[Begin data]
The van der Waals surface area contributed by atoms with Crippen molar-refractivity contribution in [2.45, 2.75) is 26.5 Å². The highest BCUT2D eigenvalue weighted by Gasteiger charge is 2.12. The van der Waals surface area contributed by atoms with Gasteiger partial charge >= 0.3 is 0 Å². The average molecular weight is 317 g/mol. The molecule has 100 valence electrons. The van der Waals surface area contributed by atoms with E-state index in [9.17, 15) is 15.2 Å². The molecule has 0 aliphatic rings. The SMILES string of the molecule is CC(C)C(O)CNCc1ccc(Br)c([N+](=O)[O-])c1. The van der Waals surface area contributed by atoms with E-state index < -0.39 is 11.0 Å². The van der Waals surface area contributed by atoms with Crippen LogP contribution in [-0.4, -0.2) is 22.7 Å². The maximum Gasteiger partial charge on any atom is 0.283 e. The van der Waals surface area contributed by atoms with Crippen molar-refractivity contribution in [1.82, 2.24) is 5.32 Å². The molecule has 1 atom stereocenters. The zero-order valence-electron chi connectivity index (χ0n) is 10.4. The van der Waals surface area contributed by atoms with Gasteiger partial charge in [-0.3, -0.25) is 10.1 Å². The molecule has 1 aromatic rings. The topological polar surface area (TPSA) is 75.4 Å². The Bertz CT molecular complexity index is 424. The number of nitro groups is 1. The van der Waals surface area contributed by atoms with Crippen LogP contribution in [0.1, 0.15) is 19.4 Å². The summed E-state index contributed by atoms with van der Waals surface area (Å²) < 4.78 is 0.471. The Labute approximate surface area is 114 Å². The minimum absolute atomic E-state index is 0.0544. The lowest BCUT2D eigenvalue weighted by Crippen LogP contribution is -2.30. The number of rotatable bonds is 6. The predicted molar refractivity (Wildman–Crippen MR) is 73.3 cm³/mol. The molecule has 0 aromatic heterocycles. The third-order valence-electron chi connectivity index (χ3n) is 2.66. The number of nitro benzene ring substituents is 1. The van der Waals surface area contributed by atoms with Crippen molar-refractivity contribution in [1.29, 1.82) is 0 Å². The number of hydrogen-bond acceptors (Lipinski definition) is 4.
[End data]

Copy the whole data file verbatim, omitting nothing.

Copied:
The van der Waals surface area contributed by atoms with Crippen molar-refractivity contribution in [2.45, 2.75) is 26.5 Å². The highest BCUT2D eigenvalue weighted by Gasteiger charge is 2.12. The van der Waals surface area contributed by atoms with Gasteiger partial charge >= 0.3 is 0 Å². The average molecular weight is 317 g/mol. The molecule has 100 valence electrons. The van der Waals surface area contributed by atoms with E-state index in [9.17, 15) is 15.2 Å². The molecule has 0 aliphatic rings. The SMILES string of the molecule is CC(C)C(O)CNCc1ccc(Br)c([N+](=O)[O-])c1. The van der Waals surface area contributed by atoms with E-state index < -0.39 is 11.0 Å². The van der Waals surface area contributed by atoms with Crippen LogP contribution in [-0.4, -0.2) is 22.7 Å². The maximum Gasteiger partial charge on any atom is 0.283 e. The van der Waals surface area contributed by atoms with Crippen molar-refractivity contribution in [1.82, 2.24) is 5.32 Å². The molecule has 1 atom stereocenters. The zero-order valence-electron chi connectivity index (χ0n) is 10.4. The van der Waals surface area contributed by atoms with Gasteiger partial charge in [-0.3, -0.25) is 10.1 Å². The molecule has 1 aromatic rings. The topological polar surface area (TPSA) is 75.4 Å². The Bertz CT molecular complexity index is 424. The number of nitro groups is 1. The van der Waals surface area contributed by atoms with Crippen LogP contribution in [0.1, 0.15) is 19.4 Å². The summed E-state index contributed by atoms with van der Waals surface area (Å²) < 4.78 is 0.471. The Labute approximate surface area is 114 Å². The minimum absolute atomic E-state index is 0.0544. The lowest BCUT2D eigenvalue weighted by Crippen LogP contribution is -2.30. The number of rotatable bonds is 6. The predicted molar refractivity (Wildman–Crippen MR) is 73.3 cm³/mol. The molecule has 0 aromatic heterocycles. The third-order valence-electron chi connectivity index (χ3n) is 2.66. The number of nitro benzene ring substituents is 1. The van der Waals surface area contributed by atoms with Crippen molar-refractivity contribution in [1.29, 1.82) is 0 Å². The number of hydrogen-bond acceptors (Lipinski definition) is 4.